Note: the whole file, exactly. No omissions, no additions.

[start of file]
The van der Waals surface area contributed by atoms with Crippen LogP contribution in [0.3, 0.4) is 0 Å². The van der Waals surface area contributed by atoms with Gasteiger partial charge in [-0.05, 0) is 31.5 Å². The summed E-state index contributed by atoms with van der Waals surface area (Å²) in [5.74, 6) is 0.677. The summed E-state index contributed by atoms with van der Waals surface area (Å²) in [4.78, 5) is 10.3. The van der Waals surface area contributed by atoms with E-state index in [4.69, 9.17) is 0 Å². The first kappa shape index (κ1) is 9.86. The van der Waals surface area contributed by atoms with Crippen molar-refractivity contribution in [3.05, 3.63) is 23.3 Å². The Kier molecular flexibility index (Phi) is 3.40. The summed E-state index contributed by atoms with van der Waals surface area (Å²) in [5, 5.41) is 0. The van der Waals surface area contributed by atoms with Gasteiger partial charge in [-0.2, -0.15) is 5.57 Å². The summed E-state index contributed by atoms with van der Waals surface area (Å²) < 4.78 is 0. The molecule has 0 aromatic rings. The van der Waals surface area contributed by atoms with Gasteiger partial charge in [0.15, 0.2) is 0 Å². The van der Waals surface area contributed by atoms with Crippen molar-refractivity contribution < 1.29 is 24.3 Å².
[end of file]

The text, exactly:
The van der Waals surface area contributed by atoms with Crippen LogP contribution in [0.3, 0.4) is 0 Å². The van der Waals surface area contributed by atoms with Gasteiger partial charge in [-0.05, 0) is 31.5 Å². The summed E-state index contributed by atoms with van der Waals surface area (Å²) in [5.74, 6) is 0.677. The summed E-state index contributed by atoms with van der Waals surface area (Å²) in [4.78, 5) is 10.3. The van der Waals surface area contributed by atoms with E-state index in [4.69, 9.17) is 0 Å². The first kappa shape index (κ1) is 9.86. The van der Waals surface area contributed by atoms with Crippen molar-refractivity contribution in [3.05, 3.63) is 23.3 Å². The Kier molecular flexibility index (Phi) is 3.40. The summed E-state index contributed by atoms with van der Waals surface area (Å²) in [5, 5.41) is 0. The van der Waals surface area contributed by atoms with Gasteiger partial charge in [-0.2, -0.15) is 5.57 Å². The summed E-state index contributed by atoms with van der Waals surface area (Å²) < 4.78 is 0. The molecule has 0 aromatic rings. The van der Waals surface area contributed by atoms with Gasteiger partial charge in [0.15, 0.2) is 0 Å². The van der Waals surface area contributed by atoms with Crippen molar-refractivity contribution < 1.29 is 24.3 Å².